Hoyer: GOP ‘throwing dice’ with border bill

Hoyer: GOP ‘throwing dice’ with border bill
© Anne Wernikoff

House Republicans are gambling with the fate of their border-funding bill if they bank on Democratic support to pass the measure, Rep. Steny Hoyer (D-Md.) warned Tuesday.

"If they need it, they're throwing dice," Hoyer, the Democratic whip, said during a briefing in the Capitol. "I don't know how much support there's going to be on this side for their proposition."


GOP leaders said they think they can rally enough Republicans to pass their newly introduced $659 million package addressing the migrant crisis at the border. But with a number of conservatives already lining up in opposition, it remains unclear if House Speaker John BoehnerJohn Andrew BoehnerGOP up in arms over Cheney, Kinzinger Freedom Caucus presses McCarthy to force vote to oust Pelosi Stripping opportunity from DC's children MORE (R-Ohio) will need Democrats to get the bill to the Senate.

Hoyer, along with most Democrats, has been highly critical of the GOP's push to amend a 2008 human trafficking law as part of the emergency package, saying Congress simply doesn't have enough time to consider such policy changes in the short window left before the August recess.

The Republicans' proposal would change the William Wilberforce Trafficking Victims Protection Reauthorization Act to make it easier for the Obama administration to deport unaccompanied minors crossing into the country.

On Tuesday, Hoyer amplified his concerns about that provision, warning that the policy changes will not only alienate Democrats in the House, but will almost certainly sink the bill in the Senate. 

"By putting legislative language in this emergency supplemental, they make it very unlikely that we will have the resources in the short term to meet the challenge that everybody admits exists," he said. 

Hoyer emphasized that he's open to discussing changes to the 2008 law, but only outside the context of the emergency spending bill. 

"We have to respond to the immediate challenge, which means money and resources to accommodate the numbers [of migrants]. And then, if we are to consider substantive legislation, we ought to do that in the regular order," Hoyer said. "There will be no time to consider the ramifications [in August]. … It is the opposite of considered, thoughtful judgment."

Unveiled Tuesday, the Republicans’ border bill would provide $659 million in funding for the border crisis through the end of September. Aside from making deportations easier, the package would also require the administration to deploy National Guard troops to the border, increase funding for immigration judges and empower Border Patrol agents to access federally protected lands.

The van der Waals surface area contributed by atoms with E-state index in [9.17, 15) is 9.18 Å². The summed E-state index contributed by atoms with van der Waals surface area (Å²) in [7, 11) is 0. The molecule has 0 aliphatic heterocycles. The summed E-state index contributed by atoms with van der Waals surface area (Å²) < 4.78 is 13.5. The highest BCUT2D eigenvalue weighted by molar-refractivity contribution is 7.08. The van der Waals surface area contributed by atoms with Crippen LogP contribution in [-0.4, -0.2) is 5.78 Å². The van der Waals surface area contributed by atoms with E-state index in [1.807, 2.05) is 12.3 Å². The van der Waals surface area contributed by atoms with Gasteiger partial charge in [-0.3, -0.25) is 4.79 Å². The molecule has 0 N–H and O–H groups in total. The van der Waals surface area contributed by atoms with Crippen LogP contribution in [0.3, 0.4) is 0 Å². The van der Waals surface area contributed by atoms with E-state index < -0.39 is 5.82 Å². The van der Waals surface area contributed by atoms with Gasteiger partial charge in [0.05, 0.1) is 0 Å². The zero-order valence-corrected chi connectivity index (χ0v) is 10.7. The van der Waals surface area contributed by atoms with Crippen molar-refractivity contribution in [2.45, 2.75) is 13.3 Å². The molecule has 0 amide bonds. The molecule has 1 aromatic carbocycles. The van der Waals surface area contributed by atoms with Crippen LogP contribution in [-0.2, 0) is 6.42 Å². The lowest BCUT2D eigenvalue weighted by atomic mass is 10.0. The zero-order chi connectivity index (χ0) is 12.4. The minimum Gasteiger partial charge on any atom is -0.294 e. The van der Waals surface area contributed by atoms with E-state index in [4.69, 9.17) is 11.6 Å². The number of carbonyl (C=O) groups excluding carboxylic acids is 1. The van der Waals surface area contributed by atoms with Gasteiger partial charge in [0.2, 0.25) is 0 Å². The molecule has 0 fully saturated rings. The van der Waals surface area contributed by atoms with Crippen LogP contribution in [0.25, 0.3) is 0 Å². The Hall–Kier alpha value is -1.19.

Republicans are expected to vote on the bill Thursday, just before the House adjourns for a five-week August vacation.

BoehnerJohn Andrew BoehnerGOP up in arms over Cheney, Kinzinger Freedom Caucus presses McCarthy to force vote to oust Pelosi Stripping opportunity from DC's children MORE predicted Tuesday that GOP leaders will have "sufficient support" to pass the package through the lower chamber, though he acknowledged that they're still in search of votes.

“We've got a little more work to do," he said.

A number of conservatives are lining up to oppose the package. Some say the spending level is simply too high, while others are lamenting the absence of language ending Obama's deferred action program, which allows some immigrants to remain in the country and work without fear of deportation.

“The package is not going to become law,” Rep. Steve King (R-Iowa) said Tuesday. “It gives members cover to go home for August.”

Without any Democratic support, GOP leaders could lose 17 Republicans and still pass the bill. 

A growing chorus of House Democrats, meanwhile, is vowing to oppose the measure based on the changes to the 2008 law and the National Guard provision. 

"We will vote against it, and they will not have the votes to pass it," Rep. Nydia Velázquez (D-N.Y.) warned Tuesday.

Rep. Joe Crowley (N.Y.), vice-chairman of the House Democratic Caucus, also suggested the legislative changes would erode almost all Democratic support. 

The riders, Crowley warned, "are an attempt to discourage any Democratic participation."